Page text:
How will Holden market the fully imported ZB Commodore to locals?
Certainly the ‘new kind of car for Australia’ tagline of the original VB Commodore would technically work.
Over its 39-year history the Commodore has at various points been promoted around its increased global sophistication, its newfound safety equipment, its more advanced engineering and – of course – the sportiness of its performance models.
Emerging from the football, meat pies, kangaroos and Holden cars era of Kingswoods came the VB SLE in all its red velour-trimmed, and headlight wiper-equipped glory.
While the current issue of MOTOR celebrates the life of Aussie-made Holdens, YouTube can bring video to life here. So from 1978 until now, here is how the Commodore has, at various stages, been carted to market.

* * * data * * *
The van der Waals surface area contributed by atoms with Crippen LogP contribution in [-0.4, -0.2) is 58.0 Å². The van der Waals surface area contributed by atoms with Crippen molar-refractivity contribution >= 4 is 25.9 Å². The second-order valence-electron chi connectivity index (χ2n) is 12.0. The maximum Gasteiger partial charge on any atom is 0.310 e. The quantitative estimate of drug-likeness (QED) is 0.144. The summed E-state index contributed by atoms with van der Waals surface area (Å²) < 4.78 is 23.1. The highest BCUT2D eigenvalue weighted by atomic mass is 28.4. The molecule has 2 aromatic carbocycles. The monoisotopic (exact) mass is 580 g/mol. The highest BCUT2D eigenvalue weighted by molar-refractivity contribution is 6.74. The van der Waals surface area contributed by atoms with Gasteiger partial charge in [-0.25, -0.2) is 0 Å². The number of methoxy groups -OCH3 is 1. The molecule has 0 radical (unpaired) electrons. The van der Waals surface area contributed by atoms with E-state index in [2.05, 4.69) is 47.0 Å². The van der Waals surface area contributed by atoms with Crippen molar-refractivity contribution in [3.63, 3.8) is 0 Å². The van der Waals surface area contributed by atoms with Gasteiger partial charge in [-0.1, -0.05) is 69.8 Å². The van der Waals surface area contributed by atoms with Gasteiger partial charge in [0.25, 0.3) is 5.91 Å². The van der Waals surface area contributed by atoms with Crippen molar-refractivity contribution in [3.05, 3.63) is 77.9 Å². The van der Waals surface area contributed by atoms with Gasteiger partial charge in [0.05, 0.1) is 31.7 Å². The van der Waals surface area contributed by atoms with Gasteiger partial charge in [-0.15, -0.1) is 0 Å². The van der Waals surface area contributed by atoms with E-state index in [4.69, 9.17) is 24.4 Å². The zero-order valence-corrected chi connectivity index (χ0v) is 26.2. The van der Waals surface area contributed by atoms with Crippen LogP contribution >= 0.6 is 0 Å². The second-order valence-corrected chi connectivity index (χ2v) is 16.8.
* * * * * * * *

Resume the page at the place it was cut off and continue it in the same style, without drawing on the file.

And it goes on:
1978-1988 – ‘the advanced Australian’
As the Australian dollar was floated and trade barriers started to fall, our country started to become globalised. An emerging theme? Why buy an expensive import when Commodore – the VH dubbed the ‘advanced Australian’, the VK ‘world class’ – offered more for less?
1988-1997 – safety in high Acclaim
Suddenly by the 1990s acronyms such as ABS and IRS became part of the automotive lexicon as Holden (and Ford, Mitsubishi and Toyota) turned advertising attention to one-upping each other on the likes of airbag count. Enter the safety-pack Commodore Acclaim.
1997-2006 – family focus flicked for sports
Towards the turn of the new millenium the ‘radically new’ VT Commodore became the last we would see of the base-level, Executive manual taking centre stage in ads. Then it was all ute on Thunderstruck, Monaro on the prowl, and VY seeking out corners.
2006-2017 – finding its feet
With 2006’s VE and 2013’s VF, the Commodore took a turn to the past. It would again be billed as the the most advanced car ever created locally – but this time there was no mention of global benchmarks. The large Holden found its feet, and stood tall as its own.